Fluids and polymer composites comprising detonation nanodiamond
Branson, Blake Tucker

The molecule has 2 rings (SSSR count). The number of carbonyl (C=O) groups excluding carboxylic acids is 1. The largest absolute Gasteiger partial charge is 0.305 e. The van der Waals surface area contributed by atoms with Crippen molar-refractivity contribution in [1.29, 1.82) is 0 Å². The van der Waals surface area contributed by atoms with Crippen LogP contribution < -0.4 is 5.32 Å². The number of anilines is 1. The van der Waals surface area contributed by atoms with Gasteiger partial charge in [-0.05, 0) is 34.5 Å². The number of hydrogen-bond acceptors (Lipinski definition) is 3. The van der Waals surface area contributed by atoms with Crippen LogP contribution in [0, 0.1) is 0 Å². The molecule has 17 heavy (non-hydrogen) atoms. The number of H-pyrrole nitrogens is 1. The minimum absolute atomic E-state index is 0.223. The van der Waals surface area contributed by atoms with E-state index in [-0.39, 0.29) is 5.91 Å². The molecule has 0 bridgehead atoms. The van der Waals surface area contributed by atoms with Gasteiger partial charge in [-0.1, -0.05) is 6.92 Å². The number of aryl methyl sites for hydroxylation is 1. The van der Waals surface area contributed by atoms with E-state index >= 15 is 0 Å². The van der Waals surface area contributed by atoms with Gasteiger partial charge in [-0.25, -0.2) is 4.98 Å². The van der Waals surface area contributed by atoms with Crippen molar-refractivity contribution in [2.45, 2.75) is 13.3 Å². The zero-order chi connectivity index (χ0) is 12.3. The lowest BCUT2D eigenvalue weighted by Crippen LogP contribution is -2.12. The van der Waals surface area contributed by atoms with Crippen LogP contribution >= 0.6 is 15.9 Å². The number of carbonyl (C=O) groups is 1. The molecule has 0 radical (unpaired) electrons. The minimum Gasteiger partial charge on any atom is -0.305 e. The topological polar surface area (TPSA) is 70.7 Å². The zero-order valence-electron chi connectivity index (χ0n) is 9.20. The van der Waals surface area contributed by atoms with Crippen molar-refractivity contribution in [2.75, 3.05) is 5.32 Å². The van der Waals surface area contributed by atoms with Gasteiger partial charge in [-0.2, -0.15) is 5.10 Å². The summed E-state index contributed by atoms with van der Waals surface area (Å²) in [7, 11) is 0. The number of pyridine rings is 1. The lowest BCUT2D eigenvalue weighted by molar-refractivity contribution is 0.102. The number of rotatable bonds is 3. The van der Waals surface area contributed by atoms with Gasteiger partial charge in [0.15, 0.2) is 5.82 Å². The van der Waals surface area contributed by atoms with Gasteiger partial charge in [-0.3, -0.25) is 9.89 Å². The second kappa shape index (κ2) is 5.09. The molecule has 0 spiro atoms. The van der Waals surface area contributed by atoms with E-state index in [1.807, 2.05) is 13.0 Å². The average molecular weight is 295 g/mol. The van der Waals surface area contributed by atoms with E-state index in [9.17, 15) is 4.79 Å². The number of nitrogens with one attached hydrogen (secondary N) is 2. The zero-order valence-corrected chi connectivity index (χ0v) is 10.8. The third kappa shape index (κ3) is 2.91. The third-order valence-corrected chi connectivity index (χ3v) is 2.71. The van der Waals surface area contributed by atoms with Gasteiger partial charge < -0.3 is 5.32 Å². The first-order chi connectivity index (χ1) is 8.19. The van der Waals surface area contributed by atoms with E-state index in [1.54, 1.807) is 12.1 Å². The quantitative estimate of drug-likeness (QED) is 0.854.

Ultra-dispersed Diamond (UDD) is synthetically produced by the detonation of carbon-containing explosives in an oxygen-deficient atmosphere. UDD, comprised of 5-nm diamond particles, is an attractive nanomaterial because of diamond’s outstanding thermal, chemical, and mechanical properties. Application of UDD additives in fluid and polymer materials has been limited by the strong tendency for the primary diamond nanoparticles to aggregate into structures with sizes ranging from hundreds of nanometers to microns. In this work, a method to separate the UDD aggregates into primary nanodiamond (ND) nanoparticles is demonstrated. De-aggregation processing techniques are coupled with surface functionalization strategies to disperse ND into fluids and polymeric materials. Nanofluids containing ND exhibit excellent nanoparticle stability and enhanced thermal conductivity. Multiple functionalization strategies are explored to achieve particle dispersion in polar and non-polar solvents as well as to elucidate how different surface functional groups may affect the thermal conductivity enhancement of nanofluid systems. Functionalized ND is incorporated into both thermoplastic and thermosetting polymer matrices for enhancement of mechanical properties. An assortment of surface functionalization strategies is employed to achieve high-quality dispersions and to examine how various interfacial phenomenon can affect macroscopic material properties.